Practical Support Aids Addiction Recovery: The positive identity model of change

This course has been terminated. It is no longer available.

About the Course:

Background:
This course addresses the need for studies that can highlight principles of addiction recovery. Because social relationships are involved in all change processes, understanding how social motivations affect the recovery process is vital to guide support programs.

Methods:
The objective was to develop a model of recovery by examining addicted individuals’ social motivations through longitudinal assessment of non-professional support dyads. A qualitative, longitudinal study design was used, combining focus groups and in-depth interviews with addicted individuals and their sponsors. Data were analyzed using the principles of grounded theory: open coding and memos for conceptual labelling, axial coding for category building, and selective coding for theory building. The setting was an addiction recovery social support program in Oslo, Norway. The informants included nine adults affected by addiction, six sponsors, and the program coordinator. The participants were addicted to either alcohol (2), benzodiazepines (1), pain killers (1) or polydrug-use (5). The sponsors were unpaid, and had no history of addiction problems.

Journal/Publisher:

BMC Psychiatry

Publication Date:

July 31, 2013

Authors

Ayna B. Johansen

Dr. Ayna Johansen is a researcher at Oslo University with research interests that include the establishment of principles of addiction recovery and in contributing to the knowledge in this field regarding the integration of principles of harm reduction and autonomy.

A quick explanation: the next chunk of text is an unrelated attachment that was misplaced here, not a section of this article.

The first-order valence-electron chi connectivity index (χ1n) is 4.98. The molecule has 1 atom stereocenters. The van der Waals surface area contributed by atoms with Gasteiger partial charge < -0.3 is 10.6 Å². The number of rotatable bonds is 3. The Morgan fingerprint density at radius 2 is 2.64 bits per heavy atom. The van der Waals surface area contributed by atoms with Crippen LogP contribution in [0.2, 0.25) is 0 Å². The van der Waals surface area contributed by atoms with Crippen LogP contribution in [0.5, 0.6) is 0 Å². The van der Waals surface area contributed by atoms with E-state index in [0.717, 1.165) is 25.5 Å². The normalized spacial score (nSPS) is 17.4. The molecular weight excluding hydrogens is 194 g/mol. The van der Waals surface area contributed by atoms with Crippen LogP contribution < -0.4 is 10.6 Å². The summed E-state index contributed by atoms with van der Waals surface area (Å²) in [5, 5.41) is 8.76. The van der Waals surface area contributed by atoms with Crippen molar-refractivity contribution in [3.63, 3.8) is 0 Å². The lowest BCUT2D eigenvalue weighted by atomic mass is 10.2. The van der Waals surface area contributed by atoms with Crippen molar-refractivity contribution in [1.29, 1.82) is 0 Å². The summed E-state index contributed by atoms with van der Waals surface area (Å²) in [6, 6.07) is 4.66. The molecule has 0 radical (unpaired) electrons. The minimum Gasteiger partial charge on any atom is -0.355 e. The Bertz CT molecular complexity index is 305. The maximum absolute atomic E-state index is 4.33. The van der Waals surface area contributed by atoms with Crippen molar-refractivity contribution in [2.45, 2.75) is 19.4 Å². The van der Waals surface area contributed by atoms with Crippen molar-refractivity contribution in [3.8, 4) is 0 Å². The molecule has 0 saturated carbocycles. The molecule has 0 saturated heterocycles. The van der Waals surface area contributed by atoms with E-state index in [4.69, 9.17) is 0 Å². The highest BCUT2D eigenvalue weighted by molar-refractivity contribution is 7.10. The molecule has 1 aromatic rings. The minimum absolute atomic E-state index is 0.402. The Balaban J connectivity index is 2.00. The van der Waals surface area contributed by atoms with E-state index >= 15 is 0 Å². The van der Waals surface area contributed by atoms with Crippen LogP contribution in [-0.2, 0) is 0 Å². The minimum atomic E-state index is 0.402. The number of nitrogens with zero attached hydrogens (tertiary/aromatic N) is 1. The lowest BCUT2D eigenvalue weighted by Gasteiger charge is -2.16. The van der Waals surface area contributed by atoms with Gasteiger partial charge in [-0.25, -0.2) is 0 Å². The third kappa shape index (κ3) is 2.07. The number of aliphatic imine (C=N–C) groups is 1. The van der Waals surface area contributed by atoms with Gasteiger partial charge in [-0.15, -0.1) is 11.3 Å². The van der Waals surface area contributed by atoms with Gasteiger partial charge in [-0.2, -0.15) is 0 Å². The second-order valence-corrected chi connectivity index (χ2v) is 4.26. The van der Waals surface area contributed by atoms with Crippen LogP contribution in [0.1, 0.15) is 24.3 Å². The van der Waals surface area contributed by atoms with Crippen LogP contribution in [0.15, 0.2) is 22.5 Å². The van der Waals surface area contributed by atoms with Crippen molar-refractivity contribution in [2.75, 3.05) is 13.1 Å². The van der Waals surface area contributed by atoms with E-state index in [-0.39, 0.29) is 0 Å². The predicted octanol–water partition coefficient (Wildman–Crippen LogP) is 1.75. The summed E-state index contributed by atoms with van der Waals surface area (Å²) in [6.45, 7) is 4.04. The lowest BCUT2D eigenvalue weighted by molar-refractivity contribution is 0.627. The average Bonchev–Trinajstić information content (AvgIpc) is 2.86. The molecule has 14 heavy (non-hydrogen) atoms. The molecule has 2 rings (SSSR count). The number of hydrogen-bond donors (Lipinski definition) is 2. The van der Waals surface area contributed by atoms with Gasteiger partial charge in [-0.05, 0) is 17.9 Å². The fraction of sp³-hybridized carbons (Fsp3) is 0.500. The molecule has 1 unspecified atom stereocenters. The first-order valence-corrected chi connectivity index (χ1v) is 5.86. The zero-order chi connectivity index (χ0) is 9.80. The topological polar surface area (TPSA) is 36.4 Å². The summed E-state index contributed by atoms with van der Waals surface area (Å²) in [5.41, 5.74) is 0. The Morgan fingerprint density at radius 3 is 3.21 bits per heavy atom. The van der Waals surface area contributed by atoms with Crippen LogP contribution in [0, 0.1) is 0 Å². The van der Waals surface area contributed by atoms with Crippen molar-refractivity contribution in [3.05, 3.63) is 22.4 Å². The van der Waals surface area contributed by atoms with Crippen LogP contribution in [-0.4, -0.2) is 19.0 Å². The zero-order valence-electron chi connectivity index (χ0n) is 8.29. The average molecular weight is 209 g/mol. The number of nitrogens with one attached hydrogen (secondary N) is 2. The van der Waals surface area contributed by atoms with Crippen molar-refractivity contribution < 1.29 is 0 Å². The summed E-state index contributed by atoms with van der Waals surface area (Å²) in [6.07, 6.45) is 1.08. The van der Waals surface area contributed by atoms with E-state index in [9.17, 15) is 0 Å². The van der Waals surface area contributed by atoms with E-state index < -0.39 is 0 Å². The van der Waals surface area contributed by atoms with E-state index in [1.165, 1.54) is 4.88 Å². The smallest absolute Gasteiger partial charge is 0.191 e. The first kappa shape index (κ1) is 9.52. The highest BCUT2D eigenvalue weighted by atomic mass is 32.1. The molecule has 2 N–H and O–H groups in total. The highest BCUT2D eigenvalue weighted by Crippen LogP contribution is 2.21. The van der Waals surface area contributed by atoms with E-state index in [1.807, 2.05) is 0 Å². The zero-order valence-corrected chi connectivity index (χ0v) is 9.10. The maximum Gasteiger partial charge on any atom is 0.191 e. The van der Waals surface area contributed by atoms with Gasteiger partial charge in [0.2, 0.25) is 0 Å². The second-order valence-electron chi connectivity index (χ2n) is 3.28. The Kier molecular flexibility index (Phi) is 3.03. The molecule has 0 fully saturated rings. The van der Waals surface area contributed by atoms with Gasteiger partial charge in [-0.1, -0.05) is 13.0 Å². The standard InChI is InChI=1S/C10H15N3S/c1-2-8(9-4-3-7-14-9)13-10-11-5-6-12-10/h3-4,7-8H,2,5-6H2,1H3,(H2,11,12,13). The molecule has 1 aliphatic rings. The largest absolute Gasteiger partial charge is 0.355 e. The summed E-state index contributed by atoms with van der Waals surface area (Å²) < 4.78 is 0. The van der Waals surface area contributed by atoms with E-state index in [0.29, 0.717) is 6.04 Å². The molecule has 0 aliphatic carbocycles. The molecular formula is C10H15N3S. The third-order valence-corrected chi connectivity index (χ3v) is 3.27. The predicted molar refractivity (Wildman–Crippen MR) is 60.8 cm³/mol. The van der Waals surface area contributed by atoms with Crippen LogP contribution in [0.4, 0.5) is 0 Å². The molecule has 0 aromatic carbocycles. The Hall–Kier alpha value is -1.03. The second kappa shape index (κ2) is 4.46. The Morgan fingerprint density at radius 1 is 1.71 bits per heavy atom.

Håvar Brendryen

Dr. Håvar Brendryen is a Senior Researcher at The Norwegian Centre for Addiction Research, University of Oslo. His main area of interest is internet and phone based behavior change programs, particularly, alcohol early interventions and smoking cessation interventions.

Farnad Darnell

Dr. Farnad Darnell is a research consultant with the University of Oslo and adjunct Professor, Central Texas College.

Dag K. Wennesland

Recommended For:

Addiction counselors, substance abuse group facilitators, and sponsors. In addition, those allied professionals engaged in research and practices regarding the way social relationships impact all change processes and, in particular, how social motivations affect and guide the recovery process in substance use support programs.

Course Objectives:

  1. To explain addiction recovery by examining social support dyads, and identifying factors that support positive long term change.

Practical support aids addiction recovery: the positive identity model of change

Exam Questions

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Course Number: 102198
Total Credit Hours: 1cr
Exam Fee: No Longer Available
Format: Online Article
Rating: 
4.3 out of 5
Popularity: 51 members have taken this course